DOT ALLISON: Hmm. That's an interesting question. I think that I just want to grow in the right turn. I mean, I like the success, but obviously, that's not what I want. I just like to write what means something to me, and of course there is honesty in that. My goal is to never compromise that, to be able to communicate with lots of people, but of course that means that I won't be able to communicate with all of them. It's quite dementing at that point. I just want to be successful, and lead a normal life I suppose.

FJ: When you first experienced stardom, did you find it difficult to adapt to the new lifestyle?

DOT ALLISON: No, because I'm quite oblivious to that. Yeah, I don't really get like that I suppose. Even when you were saying that, I was thinking that I'm not really a star. No, I don't really get like that. I think that I'm slightly more of an adult, a bit more mature than that. I have somewhat of an intellectual foundation. You know, people might recognize you, so that's not too bad.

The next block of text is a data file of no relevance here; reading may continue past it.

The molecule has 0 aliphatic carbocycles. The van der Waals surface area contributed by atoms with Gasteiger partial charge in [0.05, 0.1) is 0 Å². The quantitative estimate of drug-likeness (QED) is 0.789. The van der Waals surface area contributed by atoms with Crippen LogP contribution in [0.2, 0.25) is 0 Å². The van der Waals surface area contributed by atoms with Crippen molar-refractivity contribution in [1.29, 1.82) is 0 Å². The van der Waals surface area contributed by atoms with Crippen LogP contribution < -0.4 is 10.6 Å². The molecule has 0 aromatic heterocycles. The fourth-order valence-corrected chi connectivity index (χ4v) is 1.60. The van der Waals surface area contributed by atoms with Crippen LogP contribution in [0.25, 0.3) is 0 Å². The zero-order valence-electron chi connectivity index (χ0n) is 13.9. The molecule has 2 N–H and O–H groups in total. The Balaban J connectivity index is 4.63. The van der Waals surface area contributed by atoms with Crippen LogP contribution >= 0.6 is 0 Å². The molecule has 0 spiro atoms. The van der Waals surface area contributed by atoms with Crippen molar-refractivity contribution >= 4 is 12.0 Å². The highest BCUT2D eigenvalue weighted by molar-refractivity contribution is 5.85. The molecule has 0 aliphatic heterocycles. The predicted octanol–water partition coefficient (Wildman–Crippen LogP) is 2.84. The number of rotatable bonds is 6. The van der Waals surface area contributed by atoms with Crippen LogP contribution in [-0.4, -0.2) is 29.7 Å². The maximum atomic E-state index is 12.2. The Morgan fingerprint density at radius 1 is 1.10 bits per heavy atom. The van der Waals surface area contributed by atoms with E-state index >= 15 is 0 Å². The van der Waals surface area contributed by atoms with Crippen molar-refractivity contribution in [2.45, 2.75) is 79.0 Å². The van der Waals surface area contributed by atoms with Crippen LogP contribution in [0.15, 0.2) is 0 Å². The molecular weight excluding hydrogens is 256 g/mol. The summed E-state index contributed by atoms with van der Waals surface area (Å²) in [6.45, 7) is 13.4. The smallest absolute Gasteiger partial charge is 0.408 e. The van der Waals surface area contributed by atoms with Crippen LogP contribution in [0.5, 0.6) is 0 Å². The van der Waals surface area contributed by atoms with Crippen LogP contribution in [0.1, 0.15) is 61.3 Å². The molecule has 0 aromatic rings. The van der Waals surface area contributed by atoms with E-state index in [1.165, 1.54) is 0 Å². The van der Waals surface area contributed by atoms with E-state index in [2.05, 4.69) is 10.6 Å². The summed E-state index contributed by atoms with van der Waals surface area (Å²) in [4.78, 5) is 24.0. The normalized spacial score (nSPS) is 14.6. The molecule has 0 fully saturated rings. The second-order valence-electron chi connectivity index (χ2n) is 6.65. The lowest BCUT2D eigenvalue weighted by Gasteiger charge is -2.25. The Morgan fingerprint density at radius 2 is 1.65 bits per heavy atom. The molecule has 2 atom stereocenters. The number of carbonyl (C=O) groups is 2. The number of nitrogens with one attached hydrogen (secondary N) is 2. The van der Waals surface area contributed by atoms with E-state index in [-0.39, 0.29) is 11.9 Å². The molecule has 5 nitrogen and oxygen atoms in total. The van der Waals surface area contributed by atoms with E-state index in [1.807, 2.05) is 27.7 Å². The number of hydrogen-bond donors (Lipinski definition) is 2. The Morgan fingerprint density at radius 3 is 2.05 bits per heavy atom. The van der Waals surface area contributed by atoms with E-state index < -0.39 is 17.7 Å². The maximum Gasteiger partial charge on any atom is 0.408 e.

FJ: Do you ever feel that your musical career takes time away from your personal life?

DOT ALLISON: No, I don't feel like that at all actually, because that's the way I want to live my life. I like to be busy doing music. It's more like if I have time off, that's exactly what's holding me back from my music. I get enough time for my family, and friends, and that's where I have time to sit down and recharge my batteries. I still do communicate with a lot of them, and that's the only other real commitment that I have. So, it's not really like that. I have a good balance. I could imagine though if you have that kind of success, that type of global domination success, that's when your life becomes not your own.

FJ: What do you like to do when you're not working on your music?

DOT ALLISON: Actually, I wish that I had more time to go to the cinemas. That's one thing. I enjoy watching films. And I've done a bit of acting actually. I had these small parts in film, you know, nothing much, just a start up. But it was all really fun. It came out okay. Well, it's more of a hobby I guess, but I would like to do more of that.